This report covers a recent flight taken from Singapore to Paris with Singapore Airlines. While it was originally booked as an economy flight, I was given the option to bid SGD 280 (about USD 205) for an upgrade to premium economy. Given that I don't usually play the miles game, and not on this particular occasion, it seemed like an interesting deal – particularly as premium economy ticket prices were going at around triple the price of standard economy.
Two days before my flight, I received an email from Singapore Airlines notifying me that my bid for premium economy was successful. In addition to a superior hard product, premium economy customers on Singapore Airlines get the option to pre-order their meals in advance through Book The Cook. While the meals are not presented any differently from your standard economy offering, the larger number of choices you have make this a very nice bonus to have. In any case, even if the passenger does not choose to take up this option, they still have three choices available to them in premium economy instead of the usual two in economy.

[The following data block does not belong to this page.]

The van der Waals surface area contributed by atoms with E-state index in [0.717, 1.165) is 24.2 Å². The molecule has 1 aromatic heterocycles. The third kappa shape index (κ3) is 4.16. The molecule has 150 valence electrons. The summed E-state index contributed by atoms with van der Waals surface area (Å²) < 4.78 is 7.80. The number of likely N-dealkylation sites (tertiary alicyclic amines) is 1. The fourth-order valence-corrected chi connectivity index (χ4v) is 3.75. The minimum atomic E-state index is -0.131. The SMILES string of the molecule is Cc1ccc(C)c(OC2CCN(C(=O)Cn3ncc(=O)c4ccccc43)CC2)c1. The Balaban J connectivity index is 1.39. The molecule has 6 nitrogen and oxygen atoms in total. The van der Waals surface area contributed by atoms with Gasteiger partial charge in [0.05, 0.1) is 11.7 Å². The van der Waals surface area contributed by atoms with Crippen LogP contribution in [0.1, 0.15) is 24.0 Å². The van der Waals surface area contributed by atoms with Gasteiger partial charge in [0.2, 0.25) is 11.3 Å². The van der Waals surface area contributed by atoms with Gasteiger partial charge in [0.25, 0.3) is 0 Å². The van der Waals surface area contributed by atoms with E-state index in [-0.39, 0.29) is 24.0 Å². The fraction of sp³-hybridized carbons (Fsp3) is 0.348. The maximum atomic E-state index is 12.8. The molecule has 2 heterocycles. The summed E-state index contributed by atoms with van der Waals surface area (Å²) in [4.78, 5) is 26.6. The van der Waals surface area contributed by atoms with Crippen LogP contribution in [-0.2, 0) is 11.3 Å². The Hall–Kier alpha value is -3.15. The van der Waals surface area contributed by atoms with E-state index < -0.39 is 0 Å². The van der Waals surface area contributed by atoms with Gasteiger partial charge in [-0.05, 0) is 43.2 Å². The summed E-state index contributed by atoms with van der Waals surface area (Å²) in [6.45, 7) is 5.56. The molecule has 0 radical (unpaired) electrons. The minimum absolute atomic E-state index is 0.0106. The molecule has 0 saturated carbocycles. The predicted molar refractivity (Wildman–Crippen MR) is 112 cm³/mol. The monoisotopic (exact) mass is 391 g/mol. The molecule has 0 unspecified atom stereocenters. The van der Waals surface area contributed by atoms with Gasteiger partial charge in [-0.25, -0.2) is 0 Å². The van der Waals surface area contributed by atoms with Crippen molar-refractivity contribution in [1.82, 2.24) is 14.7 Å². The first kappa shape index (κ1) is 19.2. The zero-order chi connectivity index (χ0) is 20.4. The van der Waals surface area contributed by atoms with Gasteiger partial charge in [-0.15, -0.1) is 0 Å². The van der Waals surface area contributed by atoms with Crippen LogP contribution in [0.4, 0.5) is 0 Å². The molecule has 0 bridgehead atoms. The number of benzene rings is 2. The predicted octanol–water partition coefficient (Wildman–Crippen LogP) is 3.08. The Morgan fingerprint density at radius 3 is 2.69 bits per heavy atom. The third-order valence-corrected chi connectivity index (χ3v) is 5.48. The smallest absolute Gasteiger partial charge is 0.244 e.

A look at the choices. Not shown but available were Hainanese chicken rice (including a version with roasted chicken), nasi lemak with fried chicken, and spiced nasi biryani – all regional specialties typical of Singaporean cuisine.
I ended up choosing beef brisket for dinner… …and dim sum for breakfast. The day of the flight would find me in Changi Airport's Terminal 3. This is the terminal of choice for most of SQ's long-haul flights to Europe. Late night is a particularly busy time at this terminal, given that most of these flights are timed to have a business-friendly early-morning departure.